So Wrong for So Long: How the Press, the Pundits--and the President--Failed on Iraq

So Wrong for So Long: How the Press, the Pundits--and the President--Failed on Iraq

Greg Mitchell

Language: English

Pages: 320

ISBN: 1402756577

Format: PDF / Kindle (mobi) / ePub

So Wrong for So Long: How the Press, the Pundits--and the President--Failed on Iraq

Greg Mitchell

Language: English

Pages: 320

ISBN: 1402756577

Format: PDF / Kindle (mobi) / ePub


It is often said that a free press is the watchdog of democracy, insuring that the conduct of our leaders is examined with a critical eye. This makes Greg Mitchell the watchdog of watchdogs, as tracking the performance of the media is his priority at Editor and Publisher, the influential magazine of the newspaper industry. In 2003, Greg Mitchell was one of the few journalists to question the grounds for the war in Iraq. Today, Mitchell looks ahead at lessons for the future with an original introduction and connecting material that updates and unifies his original essays and scrutiny of America's media coverage. With more than 75 of Mitchell's columns, this book provides a unique history of the conflict, from the hyped "weapons of mass destruction" stories to the "surge."

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is about zero. There’s just too much there.” George Will suggested that Powell’s speech would “change all minds open to evidence.” As recently as a week ago—following weapons inspector Hans Blix’s report to the United Nations and the president’s State of the Union address—more than two-thirds of the nation’s leading editorial pages, we found, called for the release of more detailed evidence and increased diplomatic maneuvering. The 80-minute presentation by Powell seems to have silenced most of

Us Meaning) told E&P, “I don’t get on press buses.” He warned that the embedding would not result in an “accurate picture,” pointing out that when “you rely on the military for transportation,” you just know they are “not going to drive the press vehicle to sites if things go terribly wrong.” He added: “Most reporters at war are part of the problem. You always go out and look for that narrative, like the hometown hero, to give the war a kind of coherency that it doesn’t have.” At this point, I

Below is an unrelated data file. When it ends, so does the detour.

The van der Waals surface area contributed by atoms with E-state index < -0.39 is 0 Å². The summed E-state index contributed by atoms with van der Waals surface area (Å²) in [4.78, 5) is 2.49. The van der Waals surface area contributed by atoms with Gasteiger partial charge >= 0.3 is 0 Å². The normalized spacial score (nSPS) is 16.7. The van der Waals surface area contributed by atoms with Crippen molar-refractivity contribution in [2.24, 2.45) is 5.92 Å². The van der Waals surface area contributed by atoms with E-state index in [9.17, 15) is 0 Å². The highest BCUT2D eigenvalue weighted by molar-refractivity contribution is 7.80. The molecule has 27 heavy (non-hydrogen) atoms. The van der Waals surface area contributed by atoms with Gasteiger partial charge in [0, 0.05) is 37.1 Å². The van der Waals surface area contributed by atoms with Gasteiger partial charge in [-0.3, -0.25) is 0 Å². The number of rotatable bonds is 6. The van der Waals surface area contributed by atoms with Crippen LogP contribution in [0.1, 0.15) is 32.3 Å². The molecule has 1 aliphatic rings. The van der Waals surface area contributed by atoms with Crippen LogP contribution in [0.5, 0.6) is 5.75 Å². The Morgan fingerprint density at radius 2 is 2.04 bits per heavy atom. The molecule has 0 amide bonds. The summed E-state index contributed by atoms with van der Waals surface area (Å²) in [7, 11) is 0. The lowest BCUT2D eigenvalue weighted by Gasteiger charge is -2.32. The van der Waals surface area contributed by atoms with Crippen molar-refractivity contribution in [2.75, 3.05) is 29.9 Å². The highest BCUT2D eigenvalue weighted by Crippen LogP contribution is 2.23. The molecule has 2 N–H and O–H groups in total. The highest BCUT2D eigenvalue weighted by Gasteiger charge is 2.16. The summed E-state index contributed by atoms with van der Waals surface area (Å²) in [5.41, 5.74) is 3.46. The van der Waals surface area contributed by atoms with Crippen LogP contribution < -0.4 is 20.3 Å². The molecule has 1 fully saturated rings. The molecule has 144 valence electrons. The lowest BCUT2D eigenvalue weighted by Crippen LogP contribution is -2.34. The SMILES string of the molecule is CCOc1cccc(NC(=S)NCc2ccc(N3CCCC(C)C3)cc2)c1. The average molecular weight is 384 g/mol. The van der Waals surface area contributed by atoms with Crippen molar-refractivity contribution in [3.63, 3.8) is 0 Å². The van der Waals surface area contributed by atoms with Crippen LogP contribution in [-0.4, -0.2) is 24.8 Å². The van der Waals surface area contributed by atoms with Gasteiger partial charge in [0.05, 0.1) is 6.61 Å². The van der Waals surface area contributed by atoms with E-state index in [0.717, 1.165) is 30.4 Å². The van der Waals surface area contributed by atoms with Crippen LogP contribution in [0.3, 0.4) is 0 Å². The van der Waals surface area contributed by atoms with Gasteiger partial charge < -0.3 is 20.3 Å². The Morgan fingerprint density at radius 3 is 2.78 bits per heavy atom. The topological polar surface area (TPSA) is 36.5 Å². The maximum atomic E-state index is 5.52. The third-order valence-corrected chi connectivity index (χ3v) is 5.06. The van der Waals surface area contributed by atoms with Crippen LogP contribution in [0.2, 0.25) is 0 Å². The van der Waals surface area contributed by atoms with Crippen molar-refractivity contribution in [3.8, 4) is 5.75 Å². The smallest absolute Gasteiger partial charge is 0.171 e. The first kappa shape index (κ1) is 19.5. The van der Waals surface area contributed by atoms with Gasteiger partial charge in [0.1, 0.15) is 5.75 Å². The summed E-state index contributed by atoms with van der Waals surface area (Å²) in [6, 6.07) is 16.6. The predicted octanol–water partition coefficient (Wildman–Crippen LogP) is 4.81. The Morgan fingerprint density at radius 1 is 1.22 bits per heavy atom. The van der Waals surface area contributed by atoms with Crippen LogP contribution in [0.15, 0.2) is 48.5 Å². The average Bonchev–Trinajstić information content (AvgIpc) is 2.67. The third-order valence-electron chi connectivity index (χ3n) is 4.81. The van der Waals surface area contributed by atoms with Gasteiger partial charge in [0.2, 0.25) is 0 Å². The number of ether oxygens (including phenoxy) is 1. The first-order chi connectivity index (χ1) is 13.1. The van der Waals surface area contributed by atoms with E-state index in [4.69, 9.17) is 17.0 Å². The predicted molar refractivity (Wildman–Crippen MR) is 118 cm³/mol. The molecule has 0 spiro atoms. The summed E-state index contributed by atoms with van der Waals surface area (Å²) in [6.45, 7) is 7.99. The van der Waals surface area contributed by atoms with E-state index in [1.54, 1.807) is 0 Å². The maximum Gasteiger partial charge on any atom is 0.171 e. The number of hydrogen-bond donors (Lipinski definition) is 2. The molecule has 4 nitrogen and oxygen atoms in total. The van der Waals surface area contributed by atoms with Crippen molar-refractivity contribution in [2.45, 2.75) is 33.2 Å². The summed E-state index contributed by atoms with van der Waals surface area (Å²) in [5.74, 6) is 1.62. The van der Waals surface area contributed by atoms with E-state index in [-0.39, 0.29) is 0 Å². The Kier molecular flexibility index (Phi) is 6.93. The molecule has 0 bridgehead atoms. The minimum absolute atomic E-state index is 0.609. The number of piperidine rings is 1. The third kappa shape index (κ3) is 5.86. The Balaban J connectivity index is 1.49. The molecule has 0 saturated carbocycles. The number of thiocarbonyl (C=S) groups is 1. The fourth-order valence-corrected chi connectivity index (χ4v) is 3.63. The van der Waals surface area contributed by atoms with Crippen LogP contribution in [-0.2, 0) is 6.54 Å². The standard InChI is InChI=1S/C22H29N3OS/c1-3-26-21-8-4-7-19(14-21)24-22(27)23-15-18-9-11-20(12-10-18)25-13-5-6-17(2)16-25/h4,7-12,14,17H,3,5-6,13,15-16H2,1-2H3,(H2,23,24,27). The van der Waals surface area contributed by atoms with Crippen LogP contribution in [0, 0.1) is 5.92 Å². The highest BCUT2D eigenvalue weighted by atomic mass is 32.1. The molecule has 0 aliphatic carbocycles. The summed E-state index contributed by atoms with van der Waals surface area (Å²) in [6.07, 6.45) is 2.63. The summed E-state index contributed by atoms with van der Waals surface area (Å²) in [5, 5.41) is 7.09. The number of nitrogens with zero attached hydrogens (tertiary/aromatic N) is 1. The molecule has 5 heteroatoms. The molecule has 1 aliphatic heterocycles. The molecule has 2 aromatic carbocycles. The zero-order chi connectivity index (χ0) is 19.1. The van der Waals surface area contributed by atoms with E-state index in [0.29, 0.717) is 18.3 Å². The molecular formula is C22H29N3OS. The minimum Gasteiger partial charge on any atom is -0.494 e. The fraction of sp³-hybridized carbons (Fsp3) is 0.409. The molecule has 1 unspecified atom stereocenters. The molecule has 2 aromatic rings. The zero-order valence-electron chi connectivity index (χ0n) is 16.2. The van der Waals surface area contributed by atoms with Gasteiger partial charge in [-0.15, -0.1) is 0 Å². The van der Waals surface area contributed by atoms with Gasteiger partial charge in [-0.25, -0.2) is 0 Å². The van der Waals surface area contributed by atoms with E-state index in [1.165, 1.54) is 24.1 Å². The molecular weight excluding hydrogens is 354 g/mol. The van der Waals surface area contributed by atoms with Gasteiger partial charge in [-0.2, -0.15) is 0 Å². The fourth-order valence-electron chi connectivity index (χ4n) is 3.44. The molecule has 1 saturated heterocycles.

Mortenson informed me. “He seemed pretty down.” Mortenson, 36, had met Sites this past spring, during the first, aborted assault on Fallujah, and found him to be a fair and diligent journalist, and one who had previously covered wars in Afghanistan and Kosovo. He shared with me some of the e-mail he has received since writing a lengthy defense of his friend on Sunday: • “That you would consider the death of a terrorist as something bad tells me all I need to know about you.” • “Sorry, I may

President Bush got the fateful resolution from Congress that enabled him to go to war any time he wanted. Few expected him to actually wait until the following March. The day after the congressional vote, The Washington Post recorded that 126 House Democrats came out against the final resolution; but, as Walter Pincus, one of the few reporters at the paper who pushed for more skeptical coverage of WMD, later observed, “None was quoted giving a reason for his or her vote except for Rep. Joe Baca

are passionate about revenue-sharing agreements.” AUGUST For years, polls had shown that large numbers of Americans continue to falsely believe that some of the 9/11 hijackers came from Iraq. In reality, the overwhelming number hailed from Saudi Arabia. Now it turned out that our ally is also home to the largest number of so-called “foreign fighters” in Iraq, despite administration efforts—aided by many in the media—to paint Iran and Syria as the main outside culprits there. The Los

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